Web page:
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Since 2016, HER has been serving up top-shelf R&B. Mixing emotional tales with potent production, her music has been a vessel of vulnerability. Whether waxing poetic about insecurities in love or crooning about political injustices, HER has mastered the ability to communicate the complexities of womanhood (especially one of Black and Filipino origins) and attempts to make messages out of her messes.
With the release of her proper debut album, Back Of My Mind, via MBK Entertainment/RCA Records, she delivers a melodic memoir of uncomfortable truths, sharing the parts of HER that carry weight. The only difference between this set and her previous projects: she’s made more figures and thus attracted more triggers. But material wealth has only given her more material to work with.
For context, HER was an industry mystery five years ago. Before stating one’s pronouns became standard practice, the singer/songwriter emerged with only a photo of a silhouette and ironically, a name that stood for “Having Everything Revealed.” Equipped with a velvety voice, the HER package included all-inclusive R&B at a time when the genre was commingling with rap, experimenting with alternative styles, or leaning into nostalgia. To this day, she says people fail to recognize her without her trademark shades.
The mysterious chanteuse turned out to be Gabi Wilson, the Vallejo, California native who had been performing since she was a child. She has released two compilation albums, comprising two sets of EPs — 2016’s HER: Volume 1 and 2018’s I Used To Know HER: The Prelude and I Used to Know Her: Part 2 — that solidified her star power. The awards and opportunities followed in abundance: four Grammys, an Oscar, five Soul Train Awards, an MTV Video Music Award, a Netflix movie cameo, soundtrack and TV show placements, brand endorsements, numerous collaborations and performances on national stages, including the BET Awards, the Super Bowl, and the Country Music Awards.
It may seem strange that the accolades would precede an artist’s official debut but HER’s Back Of My Mind is a portrait of perhaps the most triumphant and mentally challenging season of her career. The 21-track LP pops the cork with the celebratory “We Made It,” a Dom Perignon toast to the stress and blessings, both past and present.
The tone shifts by track two with the album’s namesake featuring Ty Dolla $ign, setting up the emotional obstacle course that dominates the debut. Lyrically, the tracks sound like transcripts of conversations that live in HER’s head. While her image has been equated with success, her moments of weakness and self-doubt are repurposed into motivation throughout the album. HER and featured guest Lil Baby wave off the haters and honor the hustler’s mentality on “Find A Way.” “Trauma,” co-starring Cordae on their second song together and produced by Hit-Boy, harps on what could be BOMM’s tagline: “I take it personal, I ain’t perfect though.”
In spite of her imperfections, HER’s pen is mightiest when the category is love, especially the unrequited kind. Among the highlights include “Cheat Code,” a guitar-driven joint with a writing credit from Julia Michaels (who’s penned songs for Selena Gomez, Fifth Harmony, and herself) that puts a cheater on blast and “Mean It,” where HER also strums her pain caused by an ain’t-sh*t lover.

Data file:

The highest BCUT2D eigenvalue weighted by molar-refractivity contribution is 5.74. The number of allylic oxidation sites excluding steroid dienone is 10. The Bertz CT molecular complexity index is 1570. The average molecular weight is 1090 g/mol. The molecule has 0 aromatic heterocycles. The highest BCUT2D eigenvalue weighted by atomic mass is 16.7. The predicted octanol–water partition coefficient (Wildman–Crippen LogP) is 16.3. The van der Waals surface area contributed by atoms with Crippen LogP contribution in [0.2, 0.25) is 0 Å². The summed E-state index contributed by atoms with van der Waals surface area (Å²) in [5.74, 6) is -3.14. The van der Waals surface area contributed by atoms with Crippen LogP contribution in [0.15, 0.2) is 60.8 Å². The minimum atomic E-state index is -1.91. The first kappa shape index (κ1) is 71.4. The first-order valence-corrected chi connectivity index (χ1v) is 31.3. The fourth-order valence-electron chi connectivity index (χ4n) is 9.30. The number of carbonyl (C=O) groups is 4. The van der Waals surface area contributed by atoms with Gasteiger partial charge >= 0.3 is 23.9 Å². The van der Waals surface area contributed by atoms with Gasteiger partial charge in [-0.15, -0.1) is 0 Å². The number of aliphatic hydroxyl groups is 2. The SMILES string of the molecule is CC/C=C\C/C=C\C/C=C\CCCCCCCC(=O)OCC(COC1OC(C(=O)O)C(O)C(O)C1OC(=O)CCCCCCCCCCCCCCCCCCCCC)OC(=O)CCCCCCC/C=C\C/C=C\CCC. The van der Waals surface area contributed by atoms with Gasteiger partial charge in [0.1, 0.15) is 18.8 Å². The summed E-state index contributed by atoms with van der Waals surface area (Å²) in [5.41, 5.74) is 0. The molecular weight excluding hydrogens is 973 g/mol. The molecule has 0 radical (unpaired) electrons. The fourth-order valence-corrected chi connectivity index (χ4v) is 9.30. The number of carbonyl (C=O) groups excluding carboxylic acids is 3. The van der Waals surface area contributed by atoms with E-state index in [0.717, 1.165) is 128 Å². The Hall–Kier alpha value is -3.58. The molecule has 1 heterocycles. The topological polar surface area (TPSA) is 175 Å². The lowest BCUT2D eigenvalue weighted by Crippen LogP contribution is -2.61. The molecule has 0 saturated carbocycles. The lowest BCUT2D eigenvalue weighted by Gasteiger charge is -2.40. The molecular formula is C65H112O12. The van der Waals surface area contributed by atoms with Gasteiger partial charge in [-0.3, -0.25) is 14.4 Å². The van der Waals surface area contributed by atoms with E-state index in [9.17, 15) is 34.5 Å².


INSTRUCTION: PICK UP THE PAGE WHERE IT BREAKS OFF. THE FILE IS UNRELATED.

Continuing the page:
As a result of her L’s in romance, HER proceeds to plaster caution tape all over her heart. The album’s lead single “Damage” (which samples the ‘80s classic “Making Love In The Rain” by Herb Alpert, Lisa Keith, and Janet Jackson) is a delicate plea to her partner to handle HER with care. On the Goapele-inspired “Closer To Me,” HER craves reassurance in a shaky situation while “Hard To Love” outlines the kind of concerns that drive couples to therapy, solo or together. To keep the rotation spicy, HER also lends her version of hot girl summer anthems with the YG-assisted standout “Slide,“ the sneaky link-ready “Come Through” and a late-night rendezvous with Yung Bleu on “Paradise.”
Elsewhere, HER takes issue with the state of the world. The Thundercat-assisted “Bloody Waters” borrows the formula from her Academy Award-winning “Fight For You” (included on the score for the highly praised drama Judas And The Black Messiah) by wrapping political messages in a weighted blanket of funk and pain that soothes yet aches. HER’s state-of-mind, though, is probably best summed up on “Exhausted.” Producer extraordinaire Rodney “Darkchild” Jerkins lends his magic to the whew-worthy track that finds HER as a woman who’s had enough: “I’m way, way, way, way past bein’ jaded / And all of y’all just way too opinionated / I’m just sayin’, when do I get a say?”
On the DJ Khaled and Bryson Tiller collaboration “I Can Have It All,” HER gets the chance to talk her sh*t: “I know they say, ‘Money’ll make you change’ / That’s ’cause they can’t handle the price of fame / And while you was fantasizin’ ’bout chains / I was plottin’ on a way to buy my momma a house one day.” Although HER’s image was built on mystique, the narratives that fuel her music are familiar stories of shame, fears, and the growing pains that ultimately lead to clarity. Having means and good karma may have jacked up the price for her shows but it’s evident that even an artist of her caliber can’t afford peace of mind sometimes. But as long as she speaks her mind into a mic, those of us listening can at least try to have these crucial conversations with ourselves.
Back Of My Mind is out now via MBK Entertainment/RCA Records. Get it here.